The Bruhat Bengaluru Mahanagara Palike (BBMP) had on January 21st released new tenders for Solid Waste Management( SWM) in Bengaluru city. However, the tender faced criticism from different quarters including several BBMP Corporators, Members of Legislative Assembly (MLA) and BBMP Contractors. As a result a committee was been constituted to study the tender and recommend changes, and the committee has now decided to go ahead with no changes in the tender.
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What does the new tender say ?
The new tender calls for proposals in all 198 BBMP wards for daily “Primary door-to-door collection and transportation of segregated wet waste, sanitary waste and street sweeping waste, and Secondary transportation of segregated wet waste and street sweeping waste.” The contract period is for one year which is extendable by the BBMP for a maximum of another year.
As per the tender, a bidder is allocated a maximum of five wards with one ward being considered as one package. In the earlier system there were 89 packages, with two or more wards combined. Reports have pointed to instances where one contractor had procured 54 packages.
Several eligibility criteria have been set out for the contractors, including at least a year of experience in door-to-door and secondary transportation of solid waste in the past three financial years.
The contract can be terminated if either party defaults on its obligations. In addition, the BBMP can terminate the contract of the service provider in the ward if the Corporation is able to procure infrastructure such as auto tippers and compactors during the contract period.
What has been the opposition to it ?
The clause of termination of the contract within the agreement period has raised concerns. A senior contractor told the media that this provision can be used by Corporators to remove and replace them with service providers that are close to them.
Councillors including Padmanabha Reddy of Kacharkanahalli ward, Manjunath Raju of Kadu Malleshwar ward) and Bommanahalli MLA Satish Reddy raised the issue during the BBMP council meeting on 29th January. They argued that the local elected representatives weren’t consulted prior to the formulation of the tender.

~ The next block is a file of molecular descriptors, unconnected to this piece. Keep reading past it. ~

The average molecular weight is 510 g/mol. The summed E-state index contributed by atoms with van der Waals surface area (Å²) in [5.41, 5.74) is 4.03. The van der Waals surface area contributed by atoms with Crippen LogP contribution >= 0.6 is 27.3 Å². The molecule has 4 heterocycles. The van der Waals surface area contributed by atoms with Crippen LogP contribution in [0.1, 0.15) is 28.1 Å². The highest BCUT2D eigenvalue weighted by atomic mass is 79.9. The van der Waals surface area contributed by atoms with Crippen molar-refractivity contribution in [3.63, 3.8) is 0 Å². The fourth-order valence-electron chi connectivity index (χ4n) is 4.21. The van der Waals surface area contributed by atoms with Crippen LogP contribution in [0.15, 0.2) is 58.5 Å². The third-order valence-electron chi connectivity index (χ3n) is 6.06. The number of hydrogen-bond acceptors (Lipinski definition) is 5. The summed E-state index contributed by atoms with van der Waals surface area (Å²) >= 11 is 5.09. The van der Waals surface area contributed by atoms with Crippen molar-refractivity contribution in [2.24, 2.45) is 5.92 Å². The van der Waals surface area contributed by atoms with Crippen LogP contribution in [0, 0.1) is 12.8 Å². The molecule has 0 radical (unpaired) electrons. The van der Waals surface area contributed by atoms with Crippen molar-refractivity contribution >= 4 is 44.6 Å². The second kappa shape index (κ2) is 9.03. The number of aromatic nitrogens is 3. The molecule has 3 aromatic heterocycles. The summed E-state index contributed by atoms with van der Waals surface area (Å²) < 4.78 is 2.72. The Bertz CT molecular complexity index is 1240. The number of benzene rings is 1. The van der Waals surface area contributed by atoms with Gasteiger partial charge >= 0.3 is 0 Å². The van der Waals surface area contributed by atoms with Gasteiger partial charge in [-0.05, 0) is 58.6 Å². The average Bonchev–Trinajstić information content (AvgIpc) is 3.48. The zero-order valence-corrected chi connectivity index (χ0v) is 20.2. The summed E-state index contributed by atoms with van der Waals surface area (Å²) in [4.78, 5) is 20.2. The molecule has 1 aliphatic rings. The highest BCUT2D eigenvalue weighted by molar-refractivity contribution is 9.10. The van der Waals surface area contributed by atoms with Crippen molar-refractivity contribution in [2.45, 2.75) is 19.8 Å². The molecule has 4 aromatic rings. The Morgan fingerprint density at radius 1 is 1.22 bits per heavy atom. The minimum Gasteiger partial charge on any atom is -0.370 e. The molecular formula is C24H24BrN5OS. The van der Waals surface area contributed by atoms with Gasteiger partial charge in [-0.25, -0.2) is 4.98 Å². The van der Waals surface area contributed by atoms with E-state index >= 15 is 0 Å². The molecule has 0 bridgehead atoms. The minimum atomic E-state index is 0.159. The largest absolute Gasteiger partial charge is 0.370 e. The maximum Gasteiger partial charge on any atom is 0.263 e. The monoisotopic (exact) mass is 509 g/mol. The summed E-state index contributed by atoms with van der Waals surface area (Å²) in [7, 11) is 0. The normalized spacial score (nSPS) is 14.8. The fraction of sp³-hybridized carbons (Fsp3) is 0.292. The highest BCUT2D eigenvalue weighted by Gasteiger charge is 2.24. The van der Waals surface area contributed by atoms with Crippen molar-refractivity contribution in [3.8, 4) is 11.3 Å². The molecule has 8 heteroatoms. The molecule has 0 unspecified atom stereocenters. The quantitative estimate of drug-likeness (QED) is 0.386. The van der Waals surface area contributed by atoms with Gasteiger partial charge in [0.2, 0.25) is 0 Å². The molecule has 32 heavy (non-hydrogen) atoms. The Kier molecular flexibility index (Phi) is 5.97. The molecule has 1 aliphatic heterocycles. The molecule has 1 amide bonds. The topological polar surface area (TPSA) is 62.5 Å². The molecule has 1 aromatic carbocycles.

They questioned the rationale for having a tender that focused only of wet waste, sanitary waste and street waste; and left out dry waste. “Who will collect the dry waste? Will there be a separate tender for that?” questioned Padmanabha Reddy. He said that having the contract for just one year wouldn’t encourage new players to participate as with the initial investments they wouldn’t find it worthwhile. He added that old contractors would benefit and procure the bids.
The ward-wise allocation of auto tippers and compactors was questioned by Manjunath Raju, who provided examples where more populous wards were designated less number of vehicles.
Satish Reddy suggested that the tender be formulated in a manner where the same contractor would collect different kinds of waste; with the dry waste being collected separately.
‘Process will ensure that waste is segregated ‘
In his response to the questions raised during the meeting, BBMP Commissioner Manjunath Prasad said that they had in the past received several directives from National Green Tribunal (NGT) and the High Court of Karnataka on the processing of waste in the city. The aim now is to try to manage waste in the city in a scientific manner.
He said that even if people were segregating waste at their homes, it was getting mixed during collection. Separate collection of dry and wet waste would ensure that they are not mixed.
He said that rag pickers, self help groups and NGOs would be encouraged to collect the dry waste twice a week. Rag pickers associations were currently operating and collecting the dry waste in about 36 wards, and a lot of groups have shown interest in collection of dry waste, he added.
Ragpickers also had something to say on the matter. About 8,000 waste pickers, represented by Hasiru Dala and Clean City Recyclers Association (CCRA) wrote to the BBMP Commissioner regarding this. They explained that while the dry waste gets picked up from homes separately, the amount of waste on streets goes down, as a result waste pickers lose their livelihood. They requested the Commissioner to integrate them into the system, by involving them in dry waste collection.
They also sent about 1000 post cards to Mayor Gangambike and leader of opposition at BBMP Padmanabha Reddy, requesting them to allow rag pickers to continue door-to-door dry waste collection.
Committee decides to award dry waste contracts to waste pickers
A committee was formed that to study the tender and suggest changes. He added that suggestions will also be taken during the pre-bid meeting. The committee had 15 members including the Mayor, Deputy Mayor, BBMP Commissioner, former mayors, corporators and officials from the Solid Waste Management cell.
The committee had its first meeting on February 6th. During the meeting there was general consensus that the tender should be limited to wet waste, sanitary waste and street waste. The collection of dry waste will be handed over to rag pickers and NGOs.
A second meeting of the committee is scheduled for February 11th. With the committee meetings in progress, the tender schedule has been shifted with the pre-bid meeting to be held on the 21st of February, and the last date for sending bids for the tender being extended to March 3.
However, in the past, when the BBMP made it mandatory to install GPS in the garbage transport vehicles, the contractors refused to bid for the tender. The BBMP was forced to get the waste cleared directly through departmental contract, from the same contractors. Whether this tender will receive enough responses remains to be seen.